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This is How Institutional Players Help Bitcoin Mining Industry Grow



This is How Institutional Players Help Bitcoin Mining Industry Grow 101
BitRiver’s crypto mining farm. Source: Adobe/hlxandr

Institutional players are entering the cryptoasset mining industry, prompting the creation of enterprise-grade solutions, but also offering new solutions for existing challenges, according to Igor Runets, founder and CEO of BitRiver, a Russia-based mining services provider that is now open to approaches from strategic investors.

Runets and his business partner had started a fund for Bitcoin (BTC) mining back in 2016, but geopolitical issues of the time, which prevented the purchased mining machines from being located in Russia, forced him to face a dilemma: declare bankruptcy on the data center dedicated to those devices, or buy it and convert it into a colocation business. He told that he chose the latter, thus forming BitRiver. “Soon after the data center started generating profit, I raised money from international investors,” said Runets, claiming that they are today “the largest datacenter that offers Bitcoin mining colocation services in Russia and Central Asia, and are operating profitably.”

The CEO, however, has noticed some trends becoming more prominent lately, saying that,

“One of the main trends in the mining industry is the entrance of institutional players and, as a result, the introduction of new enterprise-grade services for the mining industry.”

As examples, Runets gave companies such as Digital Currency Group starting a subsidiary, Foundry, to offer financial services to miners, as well as financial services company Charles Schwab purchasing shares of cryptoasset mining companies, thus joining major companies like Fidelity and Vanguard.

A main challenge in the industry today, said the CEO, is timely delivery of ordered mining hardware. Customers of major mining hardware maker Bitmain, for example, have been experiencing delays because of internal management issues at the company, he said.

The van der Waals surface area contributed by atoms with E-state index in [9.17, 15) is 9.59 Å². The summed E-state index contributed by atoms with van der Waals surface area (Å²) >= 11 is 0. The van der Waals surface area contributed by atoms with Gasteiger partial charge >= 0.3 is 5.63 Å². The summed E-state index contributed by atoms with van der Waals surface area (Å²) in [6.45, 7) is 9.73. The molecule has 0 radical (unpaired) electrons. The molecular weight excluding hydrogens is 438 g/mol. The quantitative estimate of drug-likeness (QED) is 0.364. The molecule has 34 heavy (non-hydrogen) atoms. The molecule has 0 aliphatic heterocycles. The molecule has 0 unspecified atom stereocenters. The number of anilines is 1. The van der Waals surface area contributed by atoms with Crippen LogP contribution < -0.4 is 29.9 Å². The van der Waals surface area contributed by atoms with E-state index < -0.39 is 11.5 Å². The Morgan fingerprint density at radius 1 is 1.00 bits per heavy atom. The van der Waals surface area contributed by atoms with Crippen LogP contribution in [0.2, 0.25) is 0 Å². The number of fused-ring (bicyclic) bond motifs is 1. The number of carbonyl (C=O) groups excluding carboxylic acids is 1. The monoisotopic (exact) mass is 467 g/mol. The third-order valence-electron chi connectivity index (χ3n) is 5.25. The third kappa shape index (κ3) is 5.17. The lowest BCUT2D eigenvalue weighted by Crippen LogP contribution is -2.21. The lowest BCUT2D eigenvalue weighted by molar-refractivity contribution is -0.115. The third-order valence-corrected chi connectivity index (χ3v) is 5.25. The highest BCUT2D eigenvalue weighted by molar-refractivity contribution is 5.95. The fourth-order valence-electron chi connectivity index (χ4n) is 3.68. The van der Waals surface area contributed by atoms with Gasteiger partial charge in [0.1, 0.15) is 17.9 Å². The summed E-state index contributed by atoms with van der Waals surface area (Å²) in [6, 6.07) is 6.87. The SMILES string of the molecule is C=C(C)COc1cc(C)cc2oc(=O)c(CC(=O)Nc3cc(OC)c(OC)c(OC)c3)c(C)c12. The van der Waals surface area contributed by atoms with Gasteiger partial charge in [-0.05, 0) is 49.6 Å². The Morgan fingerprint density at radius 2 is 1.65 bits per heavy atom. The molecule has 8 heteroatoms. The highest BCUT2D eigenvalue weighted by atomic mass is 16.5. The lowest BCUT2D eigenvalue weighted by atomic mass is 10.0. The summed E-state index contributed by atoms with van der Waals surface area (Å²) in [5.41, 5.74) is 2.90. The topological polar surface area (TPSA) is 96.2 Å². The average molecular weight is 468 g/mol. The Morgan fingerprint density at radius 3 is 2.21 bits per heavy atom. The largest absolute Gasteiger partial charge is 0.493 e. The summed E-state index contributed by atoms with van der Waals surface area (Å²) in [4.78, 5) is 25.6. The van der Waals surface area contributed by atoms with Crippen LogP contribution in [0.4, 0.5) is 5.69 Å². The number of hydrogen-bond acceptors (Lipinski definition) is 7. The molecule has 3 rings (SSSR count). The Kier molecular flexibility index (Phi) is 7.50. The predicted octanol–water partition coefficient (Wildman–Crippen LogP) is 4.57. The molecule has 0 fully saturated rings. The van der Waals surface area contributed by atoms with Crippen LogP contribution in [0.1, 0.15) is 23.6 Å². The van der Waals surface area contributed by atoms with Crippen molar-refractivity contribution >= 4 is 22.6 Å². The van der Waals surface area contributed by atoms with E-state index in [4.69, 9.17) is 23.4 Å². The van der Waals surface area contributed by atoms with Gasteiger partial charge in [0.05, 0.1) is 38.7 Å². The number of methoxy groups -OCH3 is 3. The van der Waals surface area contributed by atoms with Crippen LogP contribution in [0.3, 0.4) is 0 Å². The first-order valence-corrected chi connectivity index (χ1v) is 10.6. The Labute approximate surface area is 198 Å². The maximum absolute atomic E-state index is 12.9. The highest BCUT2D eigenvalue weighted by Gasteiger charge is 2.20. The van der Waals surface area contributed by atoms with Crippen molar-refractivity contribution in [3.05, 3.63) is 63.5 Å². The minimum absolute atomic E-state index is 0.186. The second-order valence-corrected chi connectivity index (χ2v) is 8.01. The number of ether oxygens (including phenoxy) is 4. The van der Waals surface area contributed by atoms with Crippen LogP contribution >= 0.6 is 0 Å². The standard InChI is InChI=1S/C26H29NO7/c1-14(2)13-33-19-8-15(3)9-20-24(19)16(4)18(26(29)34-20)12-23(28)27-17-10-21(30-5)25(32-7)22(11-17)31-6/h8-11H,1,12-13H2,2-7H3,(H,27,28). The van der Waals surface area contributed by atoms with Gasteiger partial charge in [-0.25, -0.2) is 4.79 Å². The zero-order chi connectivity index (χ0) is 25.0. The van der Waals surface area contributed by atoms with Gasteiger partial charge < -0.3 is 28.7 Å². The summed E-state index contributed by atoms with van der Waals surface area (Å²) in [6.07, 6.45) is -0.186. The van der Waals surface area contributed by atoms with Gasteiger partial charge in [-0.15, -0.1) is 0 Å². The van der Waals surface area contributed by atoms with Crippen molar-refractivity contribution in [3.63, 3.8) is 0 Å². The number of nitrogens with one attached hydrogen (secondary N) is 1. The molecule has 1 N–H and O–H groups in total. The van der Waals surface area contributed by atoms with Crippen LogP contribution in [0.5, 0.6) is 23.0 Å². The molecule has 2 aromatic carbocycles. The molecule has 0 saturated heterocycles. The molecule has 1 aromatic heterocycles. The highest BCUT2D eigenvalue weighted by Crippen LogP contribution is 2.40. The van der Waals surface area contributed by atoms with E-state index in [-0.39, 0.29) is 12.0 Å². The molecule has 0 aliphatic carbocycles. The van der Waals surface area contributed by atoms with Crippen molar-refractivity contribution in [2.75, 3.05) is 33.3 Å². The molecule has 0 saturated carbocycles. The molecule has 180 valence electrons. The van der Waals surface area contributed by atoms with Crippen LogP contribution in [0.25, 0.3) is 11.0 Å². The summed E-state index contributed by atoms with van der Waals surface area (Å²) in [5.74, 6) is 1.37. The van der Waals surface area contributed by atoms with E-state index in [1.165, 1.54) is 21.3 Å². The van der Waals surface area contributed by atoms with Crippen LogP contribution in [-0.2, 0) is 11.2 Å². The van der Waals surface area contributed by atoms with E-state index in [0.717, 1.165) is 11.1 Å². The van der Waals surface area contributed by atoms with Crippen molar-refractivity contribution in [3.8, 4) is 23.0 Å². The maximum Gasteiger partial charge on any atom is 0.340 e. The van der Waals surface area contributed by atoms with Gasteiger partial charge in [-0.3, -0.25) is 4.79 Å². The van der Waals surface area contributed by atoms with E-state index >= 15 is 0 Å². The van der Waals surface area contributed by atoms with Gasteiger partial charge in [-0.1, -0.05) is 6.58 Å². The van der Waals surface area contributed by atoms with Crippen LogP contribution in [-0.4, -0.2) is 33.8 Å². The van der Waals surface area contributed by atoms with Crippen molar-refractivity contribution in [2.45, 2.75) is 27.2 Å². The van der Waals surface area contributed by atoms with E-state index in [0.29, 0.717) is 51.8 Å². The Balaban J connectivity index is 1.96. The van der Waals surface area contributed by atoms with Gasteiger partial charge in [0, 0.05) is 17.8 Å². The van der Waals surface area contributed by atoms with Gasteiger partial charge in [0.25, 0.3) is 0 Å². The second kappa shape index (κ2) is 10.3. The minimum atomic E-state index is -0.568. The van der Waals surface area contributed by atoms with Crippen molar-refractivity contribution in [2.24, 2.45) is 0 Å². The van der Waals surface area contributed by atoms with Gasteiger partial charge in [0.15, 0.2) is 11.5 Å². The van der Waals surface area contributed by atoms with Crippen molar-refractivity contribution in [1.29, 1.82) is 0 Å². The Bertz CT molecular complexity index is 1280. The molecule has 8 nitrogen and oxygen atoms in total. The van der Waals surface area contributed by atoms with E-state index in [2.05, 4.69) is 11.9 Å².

However, here too institutions might bring a solution.

“As mining becomes more institutionalized, institutional players are also offering new solutions to existing challenges in the mining industry,” Runets said, giving an example of a recently announced partnership between Foundry and MicroBT, a China-based major crypto mining hardware manufacturer, as the latter aims to increase its market share in North America and improve supply chain efficiencies for North American buyers of its mining machines.

More capital and products for novices

In line with this, in the near future, BitRiver plans to increase their product offerings for institutional investors globally, specifically those who are not familiar with cryptocurrency mining. “These products provide such investors the experience of traditional investment products without the need to get into the nitty-gritty of bitcoin mining economics,” said the founder.

Meanwhile, their Bratsk data center is currently in operation, but there are other sites too, which are “in varying states of development.” BitRiver is utilizing over 70MW of power to mine cryptocurrencies at Bratsk, while they are “in the process of scaling this up to the maximum capacity of the site i.e. 100MW.”

That said, the company is open to strategic investors.

“We are in a stage of rapid growth and are simultaneously working on several highly lucrative sites in different stages of development both in Russia and abroad; all these plans require capital. Consequently, we are open for strategic investors that would allow us to grow even faster.”

Meanwhile, the demand for BitRiver services has been lower than last year, which the CEO said is due to the coronavirus pandemic, as well as the uncertainty around Bitcoin halving. But businesses are recovering after the onset of the pandemic, and the demand is increasing again, he said, adding that the company signed “some major contracts with new clients in the recent months.”